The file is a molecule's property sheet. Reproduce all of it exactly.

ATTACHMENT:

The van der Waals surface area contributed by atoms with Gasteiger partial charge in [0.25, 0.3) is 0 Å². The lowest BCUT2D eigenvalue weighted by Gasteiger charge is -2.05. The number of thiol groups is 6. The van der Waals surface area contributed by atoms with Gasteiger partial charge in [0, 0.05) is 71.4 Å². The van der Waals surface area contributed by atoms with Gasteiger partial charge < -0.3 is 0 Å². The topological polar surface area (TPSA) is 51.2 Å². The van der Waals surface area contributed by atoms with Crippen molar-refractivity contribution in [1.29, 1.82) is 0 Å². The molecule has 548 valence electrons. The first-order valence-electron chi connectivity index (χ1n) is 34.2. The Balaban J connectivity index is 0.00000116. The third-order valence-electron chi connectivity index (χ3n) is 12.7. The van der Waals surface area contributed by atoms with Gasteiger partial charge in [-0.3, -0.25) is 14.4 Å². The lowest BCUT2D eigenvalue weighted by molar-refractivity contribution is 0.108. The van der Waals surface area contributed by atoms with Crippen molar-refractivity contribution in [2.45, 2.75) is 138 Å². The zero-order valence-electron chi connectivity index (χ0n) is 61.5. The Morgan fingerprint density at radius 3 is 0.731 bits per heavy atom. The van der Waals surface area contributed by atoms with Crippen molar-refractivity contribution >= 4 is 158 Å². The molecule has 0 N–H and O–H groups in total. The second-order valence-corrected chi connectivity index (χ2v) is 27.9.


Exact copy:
The van der Waals surface area contributed by atoms with Gasteiger partial charge in [0.25, 0.3) is 0 Å². The lowest BCUT2D eigenvalue weighted by Gasteiger charge is -2.05. The number of thiol groups is 6. The van der Waals surface area contributed by atoms with Gasteiger partial charge in [0, 0.05) is 71.4 Å². The van der Waals surface area contributed by atoms with Gasteiger partial charge < -0.3 is 0 Å². The topological polar surface area (TPSA) is 51.2 Å². The van der Waals surface area contributed by atoms with Crippen molar-refractivity contribution in [1.29, 1.82) is 0 Å². The molecule has 548 valence electrons. The first-order valence-electron chi connectivity index (χ1n) is 34.2. The Balaban J connectivity index is 0.00000116. The third-order valence-electron chi connectivity index (χ3n) is 12.7. The van der Waals surface area contributed by atoms with Gasteiger partial charge in [-0.3, -0.25) is 14.4 Å². The lowest BCUT2D eigenvalue weighted by molar-refractivity contribution is 0.108. The van der Waals surface area contributed by atoms with Crippen molar-refractivity contribution in [2.45, 2.75) is 138 Å². The zero-order valence-electron chi connectivity index (χ0n) is 61.5. The Morgan fingerprint density at radius 3 is 0.731 bits per heavy atom. The van der Waals surface area contributed by atoms with Crippen molar-refractivity contribution >= 4 is 158 Å². The molecule has 0 N–H and O–H groups in total. The second-order valence-corrected chi connectivity index (χ2v) is 27.9.